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"devils, Antichrists, maniacs, dogs, wolves, lions, hares, chameleons, hydras, eels, cuttle-fish, gnats, beetles, leeches." Such names passed for arguments.
In his History of the Council of Nice, Dr. Stanley has made some use of legendary materials. Whether on so grave a matter of history it is in perfectly good taste so to mix up fact with fiction, is a point we shall not stop to discuss. Some may think that the line between history and fable should be more sharply drawn, and that the comic element should be excluded. For ourselves, we are willing the author should indulge his propensity to comedy and broad humor to the utmost, if he will make horses and sheep, and not the unfortunate Arius, the subject of them. In itself we see no harm in the story about the "old shepherd Spyridion," Bishop of Cyprus, to whom many miracles were attributed. The author has already told the story of the "sheep-stealers," and now gives us that of the horses. We will present the legend in Dr. Stanley's own words. Spyridion with his companions is on his way to the Council of Nice.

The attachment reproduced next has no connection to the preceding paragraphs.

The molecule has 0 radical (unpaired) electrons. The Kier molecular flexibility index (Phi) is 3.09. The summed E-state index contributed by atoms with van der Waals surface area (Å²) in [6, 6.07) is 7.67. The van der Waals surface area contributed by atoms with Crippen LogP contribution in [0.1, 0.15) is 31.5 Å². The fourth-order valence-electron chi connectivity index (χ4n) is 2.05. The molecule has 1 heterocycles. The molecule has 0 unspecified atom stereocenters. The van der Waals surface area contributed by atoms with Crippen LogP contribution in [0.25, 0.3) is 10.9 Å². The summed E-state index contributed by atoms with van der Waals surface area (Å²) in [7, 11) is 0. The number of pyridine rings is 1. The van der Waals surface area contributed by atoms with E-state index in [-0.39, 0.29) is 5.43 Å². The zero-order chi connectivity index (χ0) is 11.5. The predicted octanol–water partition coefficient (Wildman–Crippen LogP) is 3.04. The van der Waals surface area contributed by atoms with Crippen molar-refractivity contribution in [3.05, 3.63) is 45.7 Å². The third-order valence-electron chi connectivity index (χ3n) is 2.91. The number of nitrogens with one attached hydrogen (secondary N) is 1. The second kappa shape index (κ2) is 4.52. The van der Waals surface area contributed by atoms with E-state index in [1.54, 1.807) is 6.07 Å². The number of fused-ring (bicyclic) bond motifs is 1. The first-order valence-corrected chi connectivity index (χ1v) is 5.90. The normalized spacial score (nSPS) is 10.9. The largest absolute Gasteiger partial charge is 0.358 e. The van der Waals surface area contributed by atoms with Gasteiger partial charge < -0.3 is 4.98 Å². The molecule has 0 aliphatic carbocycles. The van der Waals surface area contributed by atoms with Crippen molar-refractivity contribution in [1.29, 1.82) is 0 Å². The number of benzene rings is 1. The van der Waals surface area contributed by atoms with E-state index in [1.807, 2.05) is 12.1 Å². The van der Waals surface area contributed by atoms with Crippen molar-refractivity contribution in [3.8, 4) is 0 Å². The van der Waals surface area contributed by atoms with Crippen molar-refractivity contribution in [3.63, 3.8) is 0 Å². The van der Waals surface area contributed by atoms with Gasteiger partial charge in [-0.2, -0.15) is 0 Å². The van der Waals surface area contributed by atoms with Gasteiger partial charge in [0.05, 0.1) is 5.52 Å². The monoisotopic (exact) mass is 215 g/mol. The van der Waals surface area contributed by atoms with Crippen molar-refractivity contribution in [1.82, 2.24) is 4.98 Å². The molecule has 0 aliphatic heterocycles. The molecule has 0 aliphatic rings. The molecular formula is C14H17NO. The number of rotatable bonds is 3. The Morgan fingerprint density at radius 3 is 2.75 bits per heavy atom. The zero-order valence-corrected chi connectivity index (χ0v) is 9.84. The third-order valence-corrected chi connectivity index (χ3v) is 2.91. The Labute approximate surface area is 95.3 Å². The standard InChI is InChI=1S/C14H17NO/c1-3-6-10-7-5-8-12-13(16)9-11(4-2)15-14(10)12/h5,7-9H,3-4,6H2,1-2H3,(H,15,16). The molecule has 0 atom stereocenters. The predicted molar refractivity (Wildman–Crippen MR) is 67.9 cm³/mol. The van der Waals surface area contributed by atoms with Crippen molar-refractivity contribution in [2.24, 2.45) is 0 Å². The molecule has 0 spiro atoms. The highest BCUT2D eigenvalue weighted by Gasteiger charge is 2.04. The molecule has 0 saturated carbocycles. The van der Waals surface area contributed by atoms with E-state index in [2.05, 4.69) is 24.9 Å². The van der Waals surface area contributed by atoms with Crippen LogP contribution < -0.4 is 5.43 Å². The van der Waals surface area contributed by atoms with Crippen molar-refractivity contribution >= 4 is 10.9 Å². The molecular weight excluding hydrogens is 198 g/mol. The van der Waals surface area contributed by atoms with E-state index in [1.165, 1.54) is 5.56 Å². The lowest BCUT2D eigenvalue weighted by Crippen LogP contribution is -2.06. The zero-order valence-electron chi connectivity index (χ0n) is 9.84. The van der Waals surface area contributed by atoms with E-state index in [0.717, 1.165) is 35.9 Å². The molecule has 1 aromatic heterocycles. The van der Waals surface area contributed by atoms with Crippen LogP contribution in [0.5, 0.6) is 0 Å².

"One night, he, with a cavalcade of Orthodox bishops, arrived at a caravansarai, where, as it so chanced, a party of Arians were assembled also on their way to Nicæa. The Arians determined to seize this opportunity of intercepting the further progress of so formidable an accession to their rivals. Accordingly, in the dead of night, they cut off the heads of all the horses belonging to Spyridion and his companions. When, as is the custom in Oriental journeying, the travellers rose to start before break of day, the Orthodox bishops were dismayed at the discovery of what had befallen their steeds. A word from Spyridion, however, was sufficient to rectify the difficulty. He replaced the decapitated heads, and his party proceeded on their journey. When day broke they found that the miracle, performed in the dark and in haste, had restored the heads at random; black heads to white shoulders, white heads to black shoulders; in short, a caravan of piebald horses." - pp. 125, 126.
Dr. Stanley has appropriated two hundred and fifty pages, composed in his usual style, to the Council of Nice, and has produced a very lively narration, in parts quite entertaining, which is a good deal to affirm of a writing on such a subject. In the general arrangement of his topics, he reminds one of